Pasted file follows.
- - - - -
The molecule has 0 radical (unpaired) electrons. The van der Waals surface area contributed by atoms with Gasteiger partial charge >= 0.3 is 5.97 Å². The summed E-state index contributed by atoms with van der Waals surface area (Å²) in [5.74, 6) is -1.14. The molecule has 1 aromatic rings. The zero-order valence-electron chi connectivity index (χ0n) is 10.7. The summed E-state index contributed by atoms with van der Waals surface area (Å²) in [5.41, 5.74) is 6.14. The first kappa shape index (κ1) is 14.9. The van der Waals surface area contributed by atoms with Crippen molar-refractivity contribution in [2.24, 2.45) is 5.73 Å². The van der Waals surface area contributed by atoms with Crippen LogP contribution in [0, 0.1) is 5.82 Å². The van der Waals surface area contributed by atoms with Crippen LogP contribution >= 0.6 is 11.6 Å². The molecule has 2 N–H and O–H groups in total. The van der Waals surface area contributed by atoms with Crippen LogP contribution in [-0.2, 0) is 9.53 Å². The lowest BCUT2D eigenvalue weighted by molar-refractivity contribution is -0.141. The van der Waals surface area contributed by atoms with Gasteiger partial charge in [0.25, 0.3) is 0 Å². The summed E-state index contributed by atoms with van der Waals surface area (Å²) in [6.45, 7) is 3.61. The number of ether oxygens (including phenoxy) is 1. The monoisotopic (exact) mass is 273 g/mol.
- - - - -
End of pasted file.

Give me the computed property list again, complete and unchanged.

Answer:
The molecule has 0 radical (unpaired) electrons. The van der Waals surface area contributed by atoms with Gasteiger partial charge >= 0.3 is 5.97 Å². The summed E-state index contributed by atoms with van der Waals surface area (Å²) in [5.74, 6) is -1.14. The molecule has 1 aromatic rings. The zero-order valence-electron chi connectivity index (χ0n) is 10.7. The summed E-state index contributed by atoms with van der Waals surface area (Å²) in [5.41, 5.74) is 6.14. The first kappa shape index (κ1) is 14.9. The van der Waals surface area contributed by atoms with Crippen molar-refractivity contribution in [2.24, 2.45) is 5.73 Å². The van der Waals surface area contributed by atoms with Crippen LogP contribution in [0, 0.1) is 5.82 Å². The van der Waals surface area contributed by atoms with Crippen LogP contribution >= 0.6 is 11.6 Å². The molecule has 2 N–H and O–H groups in total. The van der Waals surface area contributed by atoms with Crippen LogP contribution in [-0.2, 0) is 9.53 Å². The lowest BCUT2D eigenvalue weighted by molar-refractivity contribution is -0.141. The van der Waals surface area contributed by atoms with Gasteiger partial charge in [0.25, 0.3) is 0 Å². The summed E-state index contributed by atoms with van der Waals surface area (Å²) in [6.45, 7) is 3.61. The number of ether oxygens (including phenoxy) is 1. The monoisotopic (exact) mass is 273 g/mol.